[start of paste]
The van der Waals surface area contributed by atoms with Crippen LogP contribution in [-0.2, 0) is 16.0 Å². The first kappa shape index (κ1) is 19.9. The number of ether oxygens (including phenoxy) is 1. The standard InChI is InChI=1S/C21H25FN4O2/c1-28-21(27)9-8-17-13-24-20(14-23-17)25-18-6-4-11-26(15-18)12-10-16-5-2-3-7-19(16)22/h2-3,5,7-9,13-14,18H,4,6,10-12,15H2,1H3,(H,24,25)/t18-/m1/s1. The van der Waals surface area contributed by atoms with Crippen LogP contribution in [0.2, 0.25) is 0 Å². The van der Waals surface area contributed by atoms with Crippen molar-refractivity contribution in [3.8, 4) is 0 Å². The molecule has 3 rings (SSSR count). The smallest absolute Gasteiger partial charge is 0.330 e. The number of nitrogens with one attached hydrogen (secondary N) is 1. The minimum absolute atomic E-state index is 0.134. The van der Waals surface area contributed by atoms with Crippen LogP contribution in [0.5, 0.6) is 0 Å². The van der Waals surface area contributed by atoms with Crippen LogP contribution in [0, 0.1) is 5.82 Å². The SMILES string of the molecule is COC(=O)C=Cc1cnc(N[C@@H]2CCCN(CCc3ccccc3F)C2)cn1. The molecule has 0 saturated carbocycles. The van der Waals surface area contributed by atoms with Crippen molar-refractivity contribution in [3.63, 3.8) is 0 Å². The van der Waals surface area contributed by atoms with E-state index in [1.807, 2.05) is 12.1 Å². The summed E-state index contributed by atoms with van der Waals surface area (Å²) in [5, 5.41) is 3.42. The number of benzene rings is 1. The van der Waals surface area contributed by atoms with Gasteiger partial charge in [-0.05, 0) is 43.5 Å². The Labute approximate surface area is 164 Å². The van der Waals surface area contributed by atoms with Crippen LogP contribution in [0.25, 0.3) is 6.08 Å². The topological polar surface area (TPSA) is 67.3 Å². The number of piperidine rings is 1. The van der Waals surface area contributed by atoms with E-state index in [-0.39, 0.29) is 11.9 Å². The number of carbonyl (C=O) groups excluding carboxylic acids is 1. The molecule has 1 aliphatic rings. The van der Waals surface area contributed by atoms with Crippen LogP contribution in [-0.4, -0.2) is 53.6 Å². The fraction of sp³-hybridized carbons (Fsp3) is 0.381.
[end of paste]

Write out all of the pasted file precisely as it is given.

The van der Waals surface area contributed by atoms with Crippen LogP contribution in [-0.2, 0) is 16.0 Å². The first kappa shape index (κ1) is 19.9. The number of ether oxygens (including phenoxy) is 1. The standard InChI is InChI=1S/C21H25FN4O2/c1-28-21(27)9-8-17-13-24-20(14-23-17)25-18-6-4-11-26(15-18)12-10-16-5-2-3-7-19(16)22/h2-3,5,7-9,13-14,18H,4,6,10-12,15H2,1H3,(H,24,25)/t18-/m1/s1. The van der Waals surface area contributed by atoms with Crippen LogP contribution in [0.2, 0.25) is 0 Å². The van der Waals surface area contributed by atoms with Crippen molar-refractivity contribution in [3.8, 4) is 0 Å². The molecule has 3 rings (SSSR count). The smallest absolute Gasteiger partial charge is 0.330 e. The number of nitrogens with one attached hydrogen (secondary N) is 1. The minimum absolute atomic E-state index is 0.134. The van der Waals surface area contributed by atoms with Crippen LogP contribution in [0.5, 0.6) is 0 Å². The van der Waals surface area contributed by atoms with Crippen LogP contribution in [0, 0.1) is 5.82 Å². The SMILES string of the molecule is COC(=O)C=Cc1cnc(N[C@@H]2CCCN(CCc3ccccc3F)C2)cn1. The molecule has 0 saturated carbocycles. The van der Waals surface area contributed by atoms with Crippen molar-refractivity contribution in [3.63, 3.8) is 0 Å². The van der Waals surface area contributed by atoms with E-state index in [1.807, 2.05) is 12.1 Å². The summed E-state index contributed by atoms with van der Waals surface area (Å²) in [5, 5.41) is 3.42. The number of benzene rings is 1. The van der Waals surface area contributed by atoms with Gasteiger partial charge in [-0.05, 0) is 43.5 Å². The Labute approximate surface area is 164 Å². The van der Waals surface area contributed by atoms with Crippen LogP contribution in [0.25, 0.3) is 6.08 Å². The topological polar surface area (TPSA) is 67.3 Å². The number of piperidine rings is 1. The van der Waals surface area contributed by atoms with E-state index in [-0.39, 0.29) is 11.9 Å². The number of carbonyl (C=O) groups excluding carboxylic acids is 1. The molecule has 1 aliphatic rings. The van der Waals surface area contributed by atoms with Crippen LogP contribution in [-0.4, -0.2) is 53.6 Å². The fraction of sp³-hybridized carbons (Fsp3) is 0.381.